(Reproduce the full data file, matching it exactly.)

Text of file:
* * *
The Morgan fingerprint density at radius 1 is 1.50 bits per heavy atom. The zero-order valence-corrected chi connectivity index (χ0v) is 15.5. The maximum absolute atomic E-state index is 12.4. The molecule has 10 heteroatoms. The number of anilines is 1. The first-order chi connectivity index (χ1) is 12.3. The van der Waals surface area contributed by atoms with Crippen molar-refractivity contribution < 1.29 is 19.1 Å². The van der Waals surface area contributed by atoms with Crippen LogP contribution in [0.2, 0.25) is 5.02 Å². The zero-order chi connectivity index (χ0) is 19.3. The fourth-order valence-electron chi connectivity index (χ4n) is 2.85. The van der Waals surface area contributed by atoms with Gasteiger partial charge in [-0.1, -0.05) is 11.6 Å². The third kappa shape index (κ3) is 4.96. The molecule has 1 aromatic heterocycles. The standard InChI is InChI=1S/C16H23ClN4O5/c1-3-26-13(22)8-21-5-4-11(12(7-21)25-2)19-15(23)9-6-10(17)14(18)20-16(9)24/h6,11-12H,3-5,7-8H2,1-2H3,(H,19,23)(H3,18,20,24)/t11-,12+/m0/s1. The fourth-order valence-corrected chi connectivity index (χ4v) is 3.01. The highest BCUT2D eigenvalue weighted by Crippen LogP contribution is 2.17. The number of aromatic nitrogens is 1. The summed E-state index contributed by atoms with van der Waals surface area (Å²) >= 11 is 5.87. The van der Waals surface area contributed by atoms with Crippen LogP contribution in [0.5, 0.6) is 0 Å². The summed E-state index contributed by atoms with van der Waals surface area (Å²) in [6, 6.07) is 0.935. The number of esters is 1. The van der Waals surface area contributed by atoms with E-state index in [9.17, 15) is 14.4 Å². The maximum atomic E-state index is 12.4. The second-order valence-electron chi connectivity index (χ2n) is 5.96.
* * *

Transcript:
The Morgan fingerprint density at radius 1 is 1.50 bits per heavy atom. The zero-order valence-corrected chi connectivity index (χ0v) is 15.5. The maximum absolute atomic E-state index is 12.4. The molecule has 10 heteroatoms. The number of anilines is 1. The first-order chi connectivity index (χ1) is 12.3. The van der Waals surface area contributed by atoms with Crippen molar-refractivity contribution < 1.29 is 19.1 Å². The van der Waals surface area contributed by atoms with Crippen LogP contribution in [0.2, 0.25) is 5.02 Å². The zero-order chi connectivity index (χ0) is 19.3. The fourth-order valence-electron chi connectivity index (χ4n) is 2.85. The van der Waals surface area contributed by atoms with Gasteiger partial charge in [-0.1, -0.05) is 11.6 Å². The third kappa shape index (κ3) is 4.96. The molecule has 1 aromatic heterocycles. The standard InChI is InChI=1S/C16H23ClN4O5/c1-3-26-13(22)8-21-5-4-11(12(7-21)25-2)19-15(23)9-6-10(17)14(18)20-16(9)24/h6,11-12H,3-5,7-8H2,1-2H3,(H,19,23)(H3,18,20,24)/t11-,12+/m0/s1. The fourth-order valence-corrected chi connectivity index (χ4v) is 3.01. The highest BCUT2D eigenvalue weighted by Crippen LogP contribution is 2.17. The number of aromatic nitrogens is 1. The summed E-state index contributed by atoms with van der Waals surface area (Å²) >= 11 is 5.87. The van der Waals surface area contributed by atoms with Crippen LogP contribution in [0.5, 0.6) is 0 Å². The summed E-state index contributed by atoms with van der Waals surface area (Å²) in [6, 6.07) is 0.935. The number of esters is 1. The van der Waals surface area contributed by atoms with E-state index in [9.17, 15) is 14.4 Å². The maximum atomic E-state index is 12.4. The second-order valence-electron chi connectivity index (χ2n) is 5.96.